Since becoming involved in watercolor, I became aware of something I do whenever I am exploring a new medium. I tend to rely on the skills that are my strongest–drawing and color. Watercolor is a very unpredictable medium, it is sometimes referred to as the hardest of all media to master. I believe you can master any medium if you have the solid basis of a good drawing and a limited palette of harmonious colors.
When I begin working with a new media, I always start out working monochromatically. I have a whole sketchbook dedicated to watercolor sketches, done on location, in various blue pigments–Prussian, cerulean, cobalt, ultramarine–some in combination with one another, others with just one pigment. In doing this, I am relying on my drawing skills and knowledge of values and working with the unknowns of the medium in a “safe” environment–in other words, I’m not throwing everything at myself all at once and expecting to be able to master it in minutes!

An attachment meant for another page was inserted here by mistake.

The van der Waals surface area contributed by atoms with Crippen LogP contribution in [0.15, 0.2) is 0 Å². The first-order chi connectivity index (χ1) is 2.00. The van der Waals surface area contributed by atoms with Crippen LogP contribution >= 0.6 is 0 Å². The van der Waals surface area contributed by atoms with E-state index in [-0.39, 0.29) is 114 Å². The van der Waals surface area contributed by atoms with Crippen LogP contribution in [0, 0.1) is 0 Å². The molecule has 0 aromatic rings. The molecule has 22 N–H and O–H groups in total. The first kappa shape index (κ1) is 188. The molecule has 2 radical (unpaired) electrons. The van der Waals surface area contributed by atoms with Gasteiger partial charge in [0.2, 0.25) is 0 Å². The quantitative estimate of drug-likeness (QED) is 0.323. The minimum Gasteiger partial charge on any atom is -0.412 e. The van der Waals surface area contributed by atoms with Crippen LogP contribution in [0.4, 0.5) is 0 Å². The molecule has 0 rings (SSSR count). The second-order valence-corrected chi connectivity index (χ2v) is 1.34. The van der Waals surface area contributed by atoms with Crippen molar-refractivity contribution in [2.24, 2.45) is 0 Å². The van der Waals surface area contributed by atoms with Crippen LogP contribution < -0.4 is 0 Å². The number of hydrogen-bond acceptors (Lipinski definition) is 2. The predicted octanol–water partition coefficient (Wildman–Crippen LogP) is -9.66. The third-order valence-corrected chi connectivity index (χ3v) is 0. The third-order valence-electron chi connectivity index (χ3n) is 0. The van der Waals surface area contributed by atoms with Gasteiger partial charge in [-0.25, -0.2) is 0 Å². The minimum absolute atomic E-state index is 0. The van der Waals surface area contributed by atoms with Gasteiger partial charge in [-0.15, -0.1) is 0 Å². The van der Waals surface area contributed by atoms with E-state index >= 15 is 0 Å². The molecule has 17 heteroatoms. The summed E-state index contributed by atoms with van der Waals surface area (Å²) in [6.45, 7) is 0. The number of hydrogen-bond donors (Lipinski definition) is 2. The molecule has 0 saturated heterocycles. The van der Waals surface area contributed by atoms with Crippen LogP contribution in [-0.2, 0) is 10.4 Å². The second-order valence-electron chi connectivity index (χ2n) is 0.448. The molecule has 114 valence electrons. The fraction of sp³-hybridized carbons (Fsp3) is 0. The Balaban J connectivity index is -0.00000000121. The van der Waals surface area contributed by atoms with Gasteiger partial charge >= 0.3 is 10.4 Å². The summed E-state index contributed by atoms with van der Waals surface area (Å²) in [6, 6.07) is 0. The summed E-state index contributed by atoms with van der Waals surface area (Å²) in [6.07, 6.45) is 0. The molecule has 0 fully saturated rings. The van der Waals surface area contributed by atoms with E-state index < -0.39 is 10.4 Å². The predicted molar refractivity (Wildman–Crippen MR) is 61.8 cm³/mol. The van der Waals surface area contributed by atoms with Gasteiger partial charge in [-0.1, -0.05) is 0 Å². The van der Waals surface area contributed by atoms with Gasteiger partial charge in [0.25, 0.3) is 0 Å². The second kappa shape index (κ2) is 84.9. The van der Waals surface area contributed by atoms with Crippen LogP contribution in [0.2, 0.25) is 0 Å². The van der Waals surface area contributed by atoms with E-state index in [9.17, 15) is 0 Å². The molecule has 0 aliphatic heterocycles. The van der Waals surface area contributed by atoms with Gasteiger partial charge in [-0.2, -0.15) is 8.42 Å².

Once I feel confident working monochromatically, I then move on to working with just two colors, typically 2 that are complementary to one another. For example, blue and orange, or violet and yellow ochre, alizarin and sap green, etc. This allows me to learn a bit more about how the new medium works in terms of color mixing without throwing too many variables into the mix. I find that watercolor is BETTER when fewer colors are used, even fewer than I might use in oil or acrylic.
To me, a good painting regardless of medium, starts out with a good drawing. That drawing must have a range of values that creates a 3-dimensional structure to support the color. Although my work is often described as colorful and vibrant, the basis of every painting I create is an accurate tonal structure. Without the value structure and careful selection of a limited, harmonious palette, a painting can easily get off track and become flat. Don’t let that happen, pay attention to your values and don’t get carried away by color!